The photo above is of the endangered Langur monkey which lives in the Nongguan Nature Reserve in China. The Langur's population dropped dramatically due to habitat loss and hunting, a sad and common story. The residents of the surrounding villages were cutting down forest to for fuel to heat their homes and cook their food.
Pan Wenshi, China's premier panda biologist, hired wardens to protect the remaining animals. He then went a step further and looked at the larger social and economic factors that were jeopardizing the species. In 2000, he received a $12,500 environmental award which he used to build biogas digesters which provides cooking fuel for roughly 1,000 people. Dr. Pan believed that alleviating poverty in the region was essential for their long-term survival of the Langur. Since then, the Langur population has increased from 96 in 1996, to over 500 today.
The tale of the Langur is a familiar one, and reminded me of another primate that is a helpless pawn in a tragic battle for fuel.
In July of 2007, in Virunga National Park in the Democratic Republic of Congo a family of endangered mountain gorillas was murdered execution style. It is believed that the population of these gentle giants is only around 700, they are on the brink of extinction. The brutal slaying of this entire family was a shock to the fragile numbers of their population and to people around the world. The rangers carried the gorillas out of the park on their shoulders. They wanted to "...carry them out like kings..."
Virunga National Park is home to both these majestic animals and to the illegal production of charcoal; created by burning the ancient hardwood trees and turning them into brittle bricks of charcoal. Illegal charcoal production has become a multi-million dollar a year business and is run by a "charcoal mafia". For many neighboring villages, this illegal charcoal is their only source of fuel - which is used to heat their homes and cook their food.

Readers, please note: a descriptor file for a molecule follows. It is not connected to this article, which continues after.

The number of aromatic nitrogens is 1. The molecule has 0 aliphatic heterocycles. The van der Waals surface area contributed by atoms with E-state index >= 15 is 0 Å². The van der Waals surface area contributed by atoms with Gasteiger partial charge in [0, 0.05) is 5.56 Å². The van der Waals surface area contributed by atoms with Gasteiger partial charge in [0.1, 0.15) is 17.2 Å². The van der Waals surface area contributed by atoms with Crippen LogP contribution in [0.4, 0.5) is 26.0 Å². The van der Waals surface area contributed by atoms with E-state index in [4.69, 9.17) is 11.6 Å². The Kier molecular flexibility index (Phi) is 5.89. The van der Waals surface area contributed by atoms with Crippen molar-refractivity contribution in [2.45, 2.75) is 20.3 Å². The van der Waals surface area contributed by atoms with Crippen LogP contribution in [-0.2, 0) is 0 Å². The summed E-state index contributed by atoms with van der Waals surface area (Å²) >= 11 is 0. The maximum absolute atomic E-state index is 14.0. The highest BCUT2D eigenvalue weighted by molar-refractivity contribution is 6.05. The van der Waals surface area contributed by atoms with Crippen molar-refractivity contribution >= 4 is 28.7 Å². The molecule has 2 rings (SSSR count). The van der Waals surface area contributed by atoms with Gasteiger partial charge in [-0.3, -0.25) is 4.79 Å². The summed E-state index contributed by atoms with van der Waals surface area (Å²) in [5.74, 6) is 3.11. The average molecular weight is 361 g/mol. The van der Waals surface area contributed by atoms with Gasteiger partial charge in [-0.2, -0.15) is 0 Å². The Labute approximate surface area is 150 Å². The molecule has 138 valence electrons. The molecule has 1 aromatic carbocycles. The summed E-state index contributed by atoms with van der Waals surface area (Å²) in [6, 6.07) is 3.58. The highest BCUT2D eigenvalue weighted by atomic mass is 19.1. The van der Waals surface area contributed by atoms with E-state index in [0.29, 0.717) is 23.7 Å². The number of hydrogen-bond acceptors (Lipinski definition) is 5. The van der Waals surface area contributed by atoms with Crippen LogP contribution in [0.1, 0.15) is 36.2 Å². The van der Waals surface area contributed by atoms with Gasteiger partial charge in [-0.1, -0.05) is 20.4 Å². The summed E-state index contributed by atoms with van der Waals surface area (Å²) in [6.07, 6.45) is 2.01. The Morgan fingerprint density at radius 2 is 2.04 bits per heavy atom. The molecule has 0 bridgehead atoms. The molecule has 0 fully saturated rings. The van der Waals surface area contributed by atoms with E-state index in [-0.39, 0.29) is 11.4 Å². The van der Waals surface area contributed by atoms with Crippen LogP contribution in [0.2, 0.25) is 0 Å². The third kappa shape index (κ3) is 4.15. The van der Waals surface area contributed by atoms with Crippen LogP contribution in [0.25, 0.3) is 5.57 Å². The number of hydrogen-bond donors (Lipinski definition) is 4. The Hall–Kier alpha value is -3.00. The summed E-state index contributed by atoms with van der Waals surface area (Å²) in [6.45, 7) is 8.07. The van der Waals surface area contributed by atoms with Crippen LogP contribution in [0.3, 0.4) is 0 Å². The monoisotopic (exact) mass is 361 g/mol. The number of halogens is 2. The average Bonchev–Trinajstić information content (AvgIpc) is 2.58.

Park rangers have tried to keep charcoal traders out and they bravely do their best to protect the gorilla population. However, they are often poorly equipped and outnumbered and have vast amounts of territory to cover. The 3,000-square mile park is home to several armed militia groups, and over 100 rangers have been killed in recent years trying to protect the wildlife of this park. It is believed that the gorillas were killed as a warning to park rangers to halt their efforts to curtail charcoal production.
Robert Muir of the Frankfurt Zoological society said that one means to stop the brutality is to "Provide alternative fuel". This would require special stoves for each family "... if we don't act now, we could lose the gorillas,'" Muir says.
These two stories have one clear common theme - the role poverty plays in the loss of habitat and endangered species. Everything is interconnected; in order to effectively address a problem, we must see the bigger picture and act on a grander scale.
 concrete-lined pits that capture methane gas from animal waste